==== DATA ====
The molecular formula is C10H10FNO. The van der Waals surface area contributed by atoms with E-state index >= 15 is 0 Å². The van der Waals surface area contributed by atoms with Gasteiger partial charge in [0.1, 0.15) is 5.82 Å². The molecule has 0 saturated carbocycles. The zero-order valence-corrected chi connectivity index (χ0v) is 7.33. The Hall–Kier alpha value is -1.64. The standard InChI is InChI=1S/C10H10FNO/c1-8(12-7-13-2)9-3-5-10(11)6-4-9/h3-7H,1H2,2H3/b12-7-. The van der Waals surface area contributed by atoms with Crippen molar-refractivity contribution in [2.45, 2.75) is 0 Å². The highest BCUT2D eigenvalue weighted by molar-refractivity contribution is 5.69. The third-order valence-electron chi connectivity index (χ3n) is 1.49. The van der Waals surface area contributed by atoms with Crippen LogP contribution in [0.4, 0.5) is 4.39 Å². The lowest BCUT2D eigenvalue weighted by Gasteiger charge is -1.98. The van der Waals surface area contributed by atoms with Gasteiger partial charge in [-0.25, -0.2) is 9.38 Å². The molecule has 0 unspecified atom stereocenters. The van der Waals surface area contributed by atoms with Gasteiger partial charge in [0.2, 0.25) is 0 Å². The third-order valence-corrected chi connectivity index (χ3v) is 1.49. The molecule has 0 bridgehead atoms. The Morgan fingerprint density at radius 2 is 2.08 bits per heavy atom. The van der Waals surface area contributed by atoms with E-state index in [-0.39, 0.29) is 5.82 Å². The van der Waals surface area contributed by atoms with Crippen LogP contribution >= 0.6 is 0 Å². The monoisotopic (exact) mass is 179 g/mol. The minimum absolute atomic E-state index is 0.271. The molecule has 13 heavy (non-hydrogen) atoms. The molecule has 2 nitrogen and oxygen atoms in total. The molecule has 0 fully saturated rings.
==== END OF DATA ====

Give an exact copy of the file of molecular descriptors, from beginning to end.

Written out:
The molecular formula is C10H10FNO. The van der Waals surface area contributed by atoms with E-state index >= 15 is 0 Å². The van der Waals surface area contributed by atoms with Gasteiger partial charge in [0.1, 0.15) is 5.82 Å². The molecule has 0 saturated carbocycles. The zero-order valence-corrected chi connectivity index (χ0v) is 7.33. The Hall–Kier alpha value is -1.64. The standard InChI is InChI=1S/C10H10FNO/c1-8(12-7-13-2)9-3-5-10(11)6-4-9/h3-7H,1H2,2H3/b12-7-. The van der Waals surface area contributed by atoms with Crippen molar-refractivity contribution in [2.45, 2.75) is 0 Å². The highest BCUT2D eigenvalue weighted by molar-refractivity contribution is 5.69. The third-order valence-electron chi connectivity index (χ3n) is 1.49. The van der Waals surface area contributed by atoms with Crippen LogP contribution in [0.4, 0.5) is 4.39 Å². The lowest BCUT2D eigenvalue weighted by Gasteiger charge is -1.98. The van der Waals surface area contributed by atoms with Gasteiger partial charge in [-0.25, -0.2) is 9.38 Å². The molecule has 0 unspecified atom stereocenters. The van der Waals surface area contributed by atoms with Gasteiger partial charge in [0.2, 0.25) is 0 Å². The third-order valence-corrected chi connectivity index (χ3v) is 1.49. The molecule has 0 bridgehead atoms. The Morgan fingerprint density at radius 2 is 2.08 bits per heavy atom. The van der Waals surface area contributed by atoms with E-state index in [-0.39, 0.29) is 5.82 Å². The van der Waals surface area contributed by atoms with Crippen LogP contribution >= 0.6 is 0 Å². The monoisotopic (exact) mass is 179 g/mol. The minimum absolute atomic E-state index is 0.271. The molecule has 13 heavy (non-hydrogen) atoms. The molecule has 2 nitrogen and oxygen atoms in total. The molecule has 0 fully saturated rings.